British singer Shaun is empowered by his new album
“When lockdown started, theatre and music just stopped and it’s a bit of a shock to the system. A few years back I didn’t have a day off all year. Now I’m chomping at the bit to perform again and I’m inspired by this new world that we’re living in.”
The 45 year old, who lives in London, is used to lengthy days rushing from recording studio to the Lyceum Theatre, where he’s starred as Mufasa in The Lion King for 12 years running.
“There are times where I’ve been exhausted, but I’m so driven,” admits the star, who in the past has barely seen his seven-year-old daughter Farah.
“I’ve been trying to instil a work ethic in a gentle way.”
“If you don’t try and work hard, you can’t expect to achieve.”
“Nothing comes for free, and I can’t preach that and not put it into action.”
“She needs to see that her dad is ambitious and works towards his dreams.”
Shaun is the longest-standing actor in the world to play Mufasa in The Lion King
Shaun is a record-breaker, becoming the longest-standing actor in the world to play this character.
He also possesses one of the most recognisable voices in Britain, which comes as quite a surprise to the humble singer.
“Oh my gosh, that’s wonderful, I’m overwhelmed,” he laughs.
“When I first started singing I used to ask myself, ‘What do I want out of this?’”
“I want to be recognised as a good singer who is passionate about people.”
“Music is something that you can indulge and embrace by yourself but, ultimately, you get more enjoyment out of it when people share the same experience.”
Shaun’s been singing since childhood and will soon have six studio albums to his name, featuring on BBC Radio 1 and the Radio 2 Playlist.
He’s wowed crowds in the West End since his teens, starring in Chaka Khan’s Mama, I Want to Sing and as Enjolras in Les Miserables – the first black actor to play the character.
He even caught the eye (and ears) of one of music’s biggest legends, Elton John, who revealed his admiration for Shaun and his songs on television.
“I was at home eating a sandwich and I heard Elton say my name on a talk show.”
“He loved my music.”
“I thought, ‘The legend Elton John has just mentioned me. That’s it, I’m good,’” he laughs.
“Elton invited me to his show in London and last year he brought his sons to see The Lion King and we met again in the interval.”
“He paid me some fantastic compliments. Such a lovely guy.”
Shaun was blown away by Elton John’s praise
Shaun’s latest album, Strong Enough, is bursting with soul and soaring vocals, exploring life’s struggles and the empowerment of reaching out in times of need.
Every song is full of passion and drive to inspire all those lost in their troubles to speak out and express how they feel.
Shaun’s single River implores the listener to never face their problems alone.
“Only after we recorded that song did we realise how relevant it was for the times we live in,” he muses.
“River represents life and how we get caught up in the currents.”
“Don’t let that river engulf you.”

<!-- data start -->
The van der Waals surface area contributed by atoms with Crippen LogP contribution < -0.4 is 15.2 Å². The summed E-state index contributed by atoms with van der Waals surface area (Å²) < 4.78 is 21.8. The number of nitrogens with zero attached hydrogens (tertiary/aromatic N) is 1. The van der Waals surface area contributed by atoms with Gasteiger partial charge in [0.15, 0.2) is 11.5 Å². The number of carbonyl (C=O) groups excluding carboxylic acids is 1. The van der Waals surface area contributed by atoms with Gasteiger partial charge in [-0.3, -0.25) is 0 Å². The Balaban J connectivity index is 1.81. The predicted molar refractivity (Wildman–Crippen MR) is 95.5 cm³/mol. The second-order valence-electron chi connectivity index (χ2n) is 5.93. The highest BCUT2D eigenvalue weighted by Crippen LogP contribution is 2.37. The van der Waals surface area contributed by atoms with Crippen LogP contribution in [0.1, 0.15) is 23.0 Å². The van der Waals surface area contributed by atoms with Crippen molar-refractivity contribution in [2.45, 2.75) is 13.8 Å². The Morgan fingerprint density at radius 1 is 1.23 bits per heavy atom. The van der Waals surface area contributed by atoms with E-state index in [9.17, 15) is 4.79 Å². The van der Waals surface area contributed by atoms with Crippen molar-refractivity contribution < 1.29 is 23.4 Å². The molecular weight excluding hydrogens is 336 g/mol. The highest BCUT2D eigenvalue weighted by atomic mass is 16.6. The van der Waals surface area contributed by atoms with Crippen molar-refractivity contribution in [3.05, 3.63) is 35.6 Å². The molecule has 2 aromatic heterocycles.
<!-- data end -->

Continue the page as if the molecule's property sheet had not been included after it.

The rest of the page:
“There’s always something or someone to hold on to.”
Strong Enough is a personal journey for Shaun, digging deeper into his emotions and setting his feelings free through song.
It’s a more mature album, he says, approaching the past he’s been hiding from and looking forward to the future.
“It’s hard for me to talk about how I feel but if I put pen to paper, sing the lyrics and get that melody going, it connects those words with the emotion and I can express it freely,” he says.
“I go through struggles, too. There is power in being vulnerable as a man.”
Shaun’s physically strong, too, practising martial arts such as boxing, wrestling and Brazilian jiu-jitsu.
He’s even taught self-defence to his castmates, who leave the theatre late at night.
“People would give their right arm to do what I’m doing,” admits Shaun.
“I make the most of what I’m doing and that’s driven me more than anything else.”
Shaun set his feelings free through his new music
It’s hard to believe but without the encouragement of one famous friend, Shaun would not be the successful singer he is today.
The star enrolled on a construction course but his pal Idris Elba would not let his voice go unheard.
“My parents said I couldn’t rely on singing and it’s true, it’s not a stable career.”
“I chose to study architecture and I ended up hanging out with the performing arts people.”
“I remember Idris heard me sing and said [in a cockney accent], ‘You can’t sit on that voice, mate, know what I mean?’”
Shaun enrolled in the performing arts course a year later and the rest is history.
“I’ve been friends with Id since I was 15 and he persuaded me to change my path,” he explains.
“Id and I caught up about two weeks ago and he berated me because I couldn’t go to his wedding.”
“I was absolutely gutted that I couldn’t go.”
“We don’t see each other as much as we’d like but that guy is so busy and has a wise head on his shoulders.”
Shaun was urged by his friend Idris Elba to choose a singing career
As lockdown slowly lifts, Shaun looks forward to returning to his busy schedule, writing more music and stepping back onstage to play the king of the Pridelands.
“Mufasa is a complex man, a spiritual warrior, but he’s extremely humble, too.”
“It took a while to understand that and grow into him.”
“It’s been quite a journey,” he reveals.
“I hide behind a mask in theatre and that gives me a lot of solace.”
“When I sing my own music I open up much more.”
“I owe it to the people who have paid to see me to give a full expression of what these songs mean to me.”
“I give 100 per cent for everyone, every single time.”
Shaun Escoffery’s new album, Strong Enough, is out on Decca Records on Friday.